Archives: Campaign Finance

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Guidelines for Interacting with the Biden-Harris Transition and the Biden Inaugural Committee

With the election over, attention now turns to the transition and the upcoming inauguration of the new Biden-Harris Administration. In this alert, which will be of interest to chief compliance officers and many others across the country, Covington’s Election and Political Law Practice Group provides insight into what promises to be a transition and inauguration … Continue Reading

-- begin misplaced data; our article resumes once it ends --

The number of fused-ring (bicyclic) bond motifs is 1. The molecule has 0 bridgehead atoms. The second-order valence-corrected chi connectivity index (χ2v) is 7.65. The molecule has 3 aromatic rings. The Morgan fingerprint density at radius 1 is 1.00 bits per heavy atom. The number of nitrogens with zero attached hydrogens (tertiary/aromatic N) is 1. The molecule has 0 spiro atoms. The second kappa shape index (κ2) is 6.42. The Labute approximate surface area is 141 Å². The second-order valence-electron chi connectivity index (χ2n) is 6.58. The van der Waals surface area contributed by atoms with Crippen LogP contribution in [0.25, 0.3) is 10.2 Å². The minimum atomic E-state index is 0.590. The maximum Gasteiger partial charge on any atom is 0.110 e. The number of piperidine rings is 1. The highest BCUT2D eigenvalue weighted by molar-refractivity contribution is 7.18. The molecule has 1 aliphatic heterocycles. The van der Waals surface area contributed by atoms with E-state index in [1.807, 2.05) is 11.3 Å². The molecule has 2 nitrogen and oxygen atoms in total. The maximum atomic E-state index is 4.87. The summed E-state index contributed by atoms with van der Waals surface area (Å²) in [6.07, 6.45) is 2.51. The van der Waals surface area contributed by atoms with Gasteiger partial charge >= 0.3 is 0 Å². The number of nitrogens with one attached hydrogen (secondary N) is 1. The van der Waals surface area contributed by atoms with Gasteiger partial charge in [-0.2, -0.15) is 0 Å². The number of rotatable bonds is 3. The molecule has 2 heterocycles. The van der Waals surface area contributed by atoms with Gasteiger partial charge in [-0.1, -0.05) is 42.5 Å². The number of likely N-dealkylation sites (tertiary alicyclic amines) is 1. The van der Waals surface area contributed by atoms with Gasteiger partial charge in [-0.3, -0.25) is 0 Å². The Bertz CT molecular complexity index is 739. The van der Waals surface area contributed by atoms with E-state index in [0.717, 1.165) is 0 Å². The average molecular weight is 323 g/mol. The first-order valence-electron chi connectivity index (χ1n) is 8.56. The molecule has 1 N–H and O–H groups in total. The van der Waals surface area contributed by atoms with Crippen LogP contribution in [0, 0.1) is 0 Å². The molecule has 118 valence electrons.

Guidance Regarding Contributions to Recount and Election Dispute Funds

As both presidential and down-ticket candidates gear up for post-election recounts and related litigation in several states, they and their political parties will be raising new funds to finance these efforts. As with campaign contributions made before the election, there are a variety of rules that apply to contributions to support post-election disputes. The Federal … Continue Reading

How Can Corporations Support the Voting Process?

In the midst of the COVID-19 pandemic, voting in the 2020 general election is likely to look different than we have seen in recent times. Election officials across the country are working through in-person voting and vote-by-mail procedures and individual voters are deciding how best to cast their ballots. At the same time, many corporations … Continue Reading

Avoiding Straw Donor Issues